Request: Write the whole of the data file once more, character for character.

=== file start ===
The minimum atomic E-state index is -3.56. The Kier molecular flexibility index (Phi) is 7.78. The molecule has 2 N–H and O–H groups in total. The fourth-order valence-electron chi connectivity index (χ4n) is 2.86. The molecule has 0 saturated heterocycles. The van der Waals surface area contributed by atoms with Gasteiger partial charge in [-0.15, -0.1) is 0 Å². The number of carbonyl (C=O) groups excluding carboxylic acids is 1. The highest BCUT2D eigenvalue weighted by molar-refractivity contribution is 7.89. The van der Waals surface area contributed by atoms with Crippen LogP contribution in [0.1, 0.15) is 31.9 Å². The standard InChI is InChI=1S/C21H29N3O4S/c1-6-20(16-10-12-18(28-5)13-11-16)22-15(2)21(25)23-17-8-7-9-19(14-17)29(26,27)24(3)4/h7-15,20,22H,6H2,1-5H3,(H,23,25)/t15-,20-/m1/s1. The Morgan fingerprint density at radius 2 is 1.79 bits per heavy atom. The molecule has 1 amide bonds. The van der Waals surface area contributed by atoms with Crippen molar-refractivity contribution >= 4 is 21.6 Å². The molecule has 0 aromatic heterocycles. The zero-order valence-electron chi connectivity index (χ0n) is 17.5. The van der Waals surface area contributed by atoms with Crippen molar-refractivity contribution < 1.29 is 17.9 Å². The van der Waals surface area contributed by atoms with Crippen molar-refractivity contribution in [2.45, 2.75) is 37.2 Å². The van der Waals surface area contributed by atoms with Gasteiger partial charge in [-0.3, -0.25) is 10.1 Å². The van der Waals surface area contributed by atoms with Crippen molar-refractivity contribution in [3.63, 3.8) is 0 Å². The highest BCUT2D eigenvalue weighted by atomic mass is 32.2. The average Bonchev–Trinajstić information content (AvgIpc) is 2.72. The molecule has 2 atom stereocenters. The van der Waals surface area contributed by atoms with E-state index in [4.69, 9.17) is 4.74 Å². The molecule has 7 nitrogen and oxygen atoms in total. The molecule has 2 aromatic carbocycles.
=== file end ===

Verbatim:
The minimum atomic E-state index is -3.56. The Kier molecular flexibility index (Phi) is 7.78. The molecule has 2 N–H and O–H groups in total. The fourth-order valence-electron chi connectivity index (χ4n) is 2.86. The molecule has 0 saturated heterocycles. The van der Waals surface area contributed by atoms with Gasteiger partial charge in [-0.15, -0.1) is 0 Å². The number of carbonyl (C=O) groups excluding carboxylic acids is 1. The highest BCUT2D eigenvalue weighted by molar-refractivity contribution is 7.89. The van der Waals surface area contributed by atoms with Crippen LogP contribution in [0.1, 0.15) is 31.9 Å². The standard InChI is InChI=1S/C21H29N3O4S/c1-6-20(16-10-12-18(28-5)13-11-16)22-15(2)21(25)23-17-8-7-9-19(14-17)29(26,27)24(3)4/h7-15,20,22H,6H2,1-5H3,(H,23,25)/t15-,20-/m1/s1. The Morgan fingerprint density at radius 2 is 1.79 bits per heavy atom. The molecule has 1 amide bonds. The van der Waals surface area contributed by atoms with Crippen molar-refractivity contribution >= 4 is 21.6 Å². The molecule has 0 aromatic heterocycles. The zero-order valence-electron chi connectivity index (χ0n) is 17.5. The van der Waals surface area contributed by atoms with Crippen molar-refractivity contribution < 1.29 is 17.9 Å². The van der Waals surface area contributed by atoms with Crippen molar-refractivity contribution in [2.45, 2.75) is 37.2 Å². The van der Waals surface area contributed by atoms with Gasteiger partial charge in [-0.3, -0.25) is 10.1 Å². The van der Waals surface area contributed by atoms with Crippen molar-refractivity contribution in [3.63, 3.8) is 0 Å². The highest BCUT2D eigenvalue weighted by atomic mass is 32.2. The average Bonchev–Trinajstić information content (AvgIpc) is 2.72. The molecule has 2 atom stereocenters. The van der Waals surface area contributed by atoms with E-state index in [4.69, 9.17) is 4.74 Å². The molecule has 7 nitrogen and oxygen atoms in total. The molecule has 2 aromatic carbocycles.